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January 2001 Vol. 16, No. 1   RSS Feed for Undercurrent Issues
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Line Dancing and the Buddy System

And why experienced divers should go alone

from the January, 2001 issue of Undercurrent   Subscribe Now

What can be worse for an experienced diver than having a boat crew assign you to dive with a neophyte who shouldn’t be diving in the first place? There’s no better formula to ruin a dive.

Many readers complain this happens all too readily, as subscriber Mark Rosing(New Rochelle, NY) reports about diving with Subtropic in Key West Florida. “I got buddied inappropriately with a diver without enough weight and spent the whole dive (shallow so she couldn’t overcome buoyancy) pulling her down. Came up with up to 1,200 psi. It was a wasted dive, wasted money, and there was no attempt by the operator to compensate.”

Aussie Bob Halstead, who once owned the Telita in Papua New Guinea, doesn’t like that kind of pairing any more than we do. Here’s his take on it:

I recently saw a TV promotion for a country music festival. A special attraction was a horse, line dancing in step with a family all togged up in cowpoke gear. Viewers were meant to be astonished at how smart the horse was and rush off to see this phenomenal animal perform. To me the horse looked quite ordinary, perhaps a bit bored. I wondered just how smart the line dancers were.

Divers are usually quite smart simply because they have to pass a sort of intelligence test to get certified. That is correct I think, isn’t it PADI? ... NAUI? ... Hello, where are you? Well, I might as well go the Full Monty here and offend everybody. I do not know whether it is because I am 6’2" and have a clearer view of the world, but I do tend to see things differently.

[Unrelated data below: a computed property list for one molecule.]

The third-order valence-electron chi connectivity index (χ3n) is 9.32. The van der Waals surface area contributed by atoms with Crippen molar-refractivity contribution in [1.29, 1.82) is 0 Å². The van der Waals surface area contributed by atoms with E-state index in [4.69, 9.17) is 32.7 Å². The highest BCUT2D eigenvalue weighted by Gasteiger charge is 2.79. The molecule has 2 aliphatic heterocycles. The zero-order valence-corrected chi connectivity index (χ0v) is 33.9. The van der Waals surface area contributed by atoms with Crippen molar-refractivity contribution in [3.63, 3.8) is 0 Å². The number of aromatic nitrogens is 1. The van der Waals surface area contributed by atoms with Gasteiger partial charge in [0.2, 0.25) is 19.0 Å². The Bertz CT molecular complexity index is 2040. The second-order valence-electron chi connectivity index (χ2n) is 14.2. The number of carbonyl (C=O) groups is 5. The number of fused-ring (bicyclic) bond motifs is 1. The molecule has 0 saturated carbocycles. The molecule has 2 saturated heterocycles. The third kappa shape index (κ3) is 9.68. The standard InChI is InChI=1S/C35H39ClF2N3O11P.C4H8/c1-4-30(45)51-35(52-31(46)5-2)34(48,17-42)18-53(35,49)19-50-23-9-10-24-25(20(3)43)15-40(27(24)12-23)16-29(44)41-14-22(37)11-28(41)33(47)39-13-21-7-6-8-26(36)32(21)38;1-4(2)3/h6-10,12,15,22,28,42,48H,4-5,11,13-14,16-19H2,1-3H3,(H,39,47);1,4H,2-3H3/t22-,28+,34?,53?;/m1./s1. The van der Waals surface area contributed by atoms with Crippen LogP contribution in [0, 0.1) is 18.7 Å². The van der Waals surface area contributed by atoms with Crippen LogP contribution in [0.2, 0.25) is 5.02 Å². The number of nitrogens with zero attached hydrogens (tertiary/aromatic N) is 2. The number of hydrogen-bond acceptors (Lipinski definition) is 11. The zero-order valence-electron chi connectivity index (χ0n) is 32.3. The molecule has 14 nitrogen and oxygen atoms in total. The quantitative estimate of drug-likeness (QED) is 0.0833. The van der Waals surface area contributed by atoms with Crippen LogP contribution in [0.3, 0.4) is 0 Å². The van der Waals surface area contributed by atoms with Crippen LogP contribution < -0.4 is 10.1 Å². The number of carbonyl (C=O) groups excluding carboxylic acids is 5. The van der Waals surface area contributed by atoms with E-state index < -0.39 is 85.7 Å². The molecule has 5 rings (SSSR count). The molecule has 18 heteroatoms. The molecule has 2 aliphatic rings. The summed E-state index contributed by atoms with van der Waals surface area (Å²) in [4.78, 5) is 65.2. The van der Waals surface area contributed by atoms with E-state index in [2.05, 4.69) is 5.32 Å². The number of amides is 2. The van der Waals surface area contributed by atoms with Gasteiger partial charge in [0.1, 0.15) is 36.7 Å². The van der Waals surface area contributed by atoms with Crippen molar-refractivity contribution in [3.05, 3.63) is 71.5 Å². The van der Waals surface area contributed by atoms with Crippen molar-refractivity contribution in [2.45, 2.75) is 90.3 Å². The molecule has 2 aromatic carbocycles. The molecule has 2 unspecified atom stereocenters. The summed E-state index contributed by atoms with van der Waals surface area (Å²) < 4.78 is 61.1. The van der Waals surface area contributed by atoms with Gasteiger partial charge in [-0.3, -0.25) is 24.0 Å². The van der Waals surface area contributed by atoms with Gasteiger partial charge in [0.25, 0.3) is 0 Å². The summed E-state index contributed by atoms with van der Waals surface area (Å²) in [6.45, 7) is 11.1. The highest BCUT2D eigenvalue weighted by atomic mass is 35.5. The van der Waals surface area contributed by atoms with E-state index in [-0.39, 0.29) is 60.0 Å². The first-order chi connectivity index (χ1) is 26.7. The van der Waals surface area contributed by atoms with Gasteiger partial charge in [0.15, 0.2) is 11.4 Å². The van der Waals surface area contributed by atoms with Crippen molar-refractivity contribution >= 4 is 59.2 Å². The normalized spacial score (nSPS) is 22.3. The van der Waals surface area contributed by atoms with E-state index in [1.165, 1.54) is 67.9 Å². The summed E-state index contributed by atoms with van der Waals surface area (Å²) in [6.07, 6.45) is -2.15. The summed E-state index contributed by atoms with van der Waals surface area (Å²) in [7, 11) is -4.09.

My latest complaint is that a very silly diving practice has risen from the dead — buddying inexperienced divers with experienced divers. The argument is that inexperienced divers are vulnerable (true) and that they therefore will be much safer paired with experienced divers (doubtful).

This ignores three things: First, how less safe this makes the dive for the experienced diver. Second, it becomes a form of instruction, by using an experienced diver, not an instructor. And three, it assumes human nature is different from what it actually is. In other words, They’re Dreamin’!

I know the uneven buddy system does not work because I have tried it. The experienced diver has to sacrifice either a dive to care for the inexperienced diver, or he leads a too advanced dive for his novice buddy.

Each dive is incredibly valuable. You spend a lot of time, effort and money to get to dive and even then nature can deliver rough seas and poor visibility. The thought of finally getting to the dive site and having to babysit a beginner — well it’s an unnatural act. The theory assumes that people behave in good and unselfish ways. Like I said, They’re Dreamin’!

We train instructors and divemasters to teach and look after beginners. It is their job, a tough and skillful one at that. They get paid to do it, as they jolly well should. This is no place for amateurs.